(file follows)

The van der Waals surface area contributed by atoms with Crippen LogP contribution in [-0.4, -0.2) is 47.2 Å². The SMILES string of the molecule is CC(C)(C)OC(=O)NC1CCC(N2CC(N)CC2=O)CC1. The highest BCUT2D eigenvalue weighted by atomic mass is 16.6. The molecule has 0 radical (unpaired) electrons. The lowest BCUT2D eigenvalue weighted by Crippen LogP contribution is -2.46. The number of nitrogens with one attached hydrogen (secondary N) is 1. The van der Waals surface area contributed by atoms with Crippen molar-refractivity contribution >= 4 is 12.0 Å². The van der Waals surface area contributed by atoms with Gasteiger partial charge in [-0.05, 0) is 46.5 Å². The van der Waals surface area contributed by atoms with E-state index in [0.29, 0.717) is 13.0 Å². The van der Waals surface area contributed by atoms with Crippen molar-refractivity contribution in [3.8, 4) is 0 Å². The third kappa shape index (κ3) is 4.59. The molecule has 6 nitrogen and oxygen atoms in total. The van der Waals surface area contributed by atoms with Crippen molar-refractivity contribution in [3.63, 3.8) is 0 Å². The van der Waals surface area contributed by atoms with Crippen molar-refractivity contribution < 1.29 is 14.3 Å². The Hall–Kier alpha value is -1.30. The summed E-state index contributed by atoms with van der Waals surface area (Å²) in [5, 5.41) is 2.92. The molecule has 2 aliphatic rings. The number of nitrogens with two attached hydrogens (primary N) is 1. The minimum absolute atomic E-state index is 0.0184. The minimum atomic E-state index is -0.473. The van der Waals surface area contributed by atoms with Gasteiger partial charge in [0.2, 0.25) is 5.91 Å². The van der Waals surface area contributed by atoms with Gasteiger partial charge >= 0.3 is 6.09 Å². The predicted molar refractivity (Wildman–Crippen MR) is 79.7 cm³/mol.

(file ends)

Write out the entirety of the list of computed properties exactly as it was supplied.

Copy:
The van der Waals surface area contributed by atoms with Crippen LogP contribution in [-0.4, -0.2) is 47.2 Å². The SMILES string of the molecule is CC(C)(C)OC(=O)NC1CCC(N2CC(N)CC2=O)CC1. The highest BCUT2D eigenvalue weighted by atomic mass is 16.6. The molecule has 0 radical (unpaired) electrons. The lowest BCUT2D eigenvalue weighted by Crippen LogP contribution is -2.46. The number of nitrogens with one attached hydrogen (secondary N) is 1. The van der Waals surface area contributed by atoms with Crippen molar-refractivity contribution >= 4 is 12.0 Å². The van der Waals surface area contributed by atoms with Gasteiger partial charge in [-0.05, 0) is 46.5 Å². The van der Waals surface area contributed by atoms with E-state index in [0.29, 0.717) is 13.0 Å². The van der Waals surface area contributed by atoms with Crippen molar-refractivity contribution in [3.8, 4) is 0 Å². The third kappa shape index (κ3) is 4.59. The molecule has 6 nitrogen and oxygen atoms in total. The van der Waals surface area contributed by atoms with Crippen molar-refractivity contribution in [3.63, 3.8) is 0 Å². The van der Waals surface area contributed by atoms with Crippen molar-refractivity contribution < 1.29 is 14.3 Å². The Hall–Kier alpha value is -1.30. The summed E-state index contributed by atoms with van der Waals surface area (Å²) in [5, 5.41) is 2.92. The molecule has 2 aliphatic rings. The number of nitrogens with two attached hydrogens (primary N) is 1. The minimum absolute atomic E-state index is 0.0184. The minimum atomic E-state index is -0.473. The van der Waals surface area contributed by atoms with Gasteiger partial charge in [0.2, 0.25) is 5.91 Å². The van der Waals surface area contributed by atoms with Gasteiger partial charge >= 0.3 is 6.09 Å². The predicted molar refractivity (Wildman–Crippen MR) is 79.7 cm³/mol.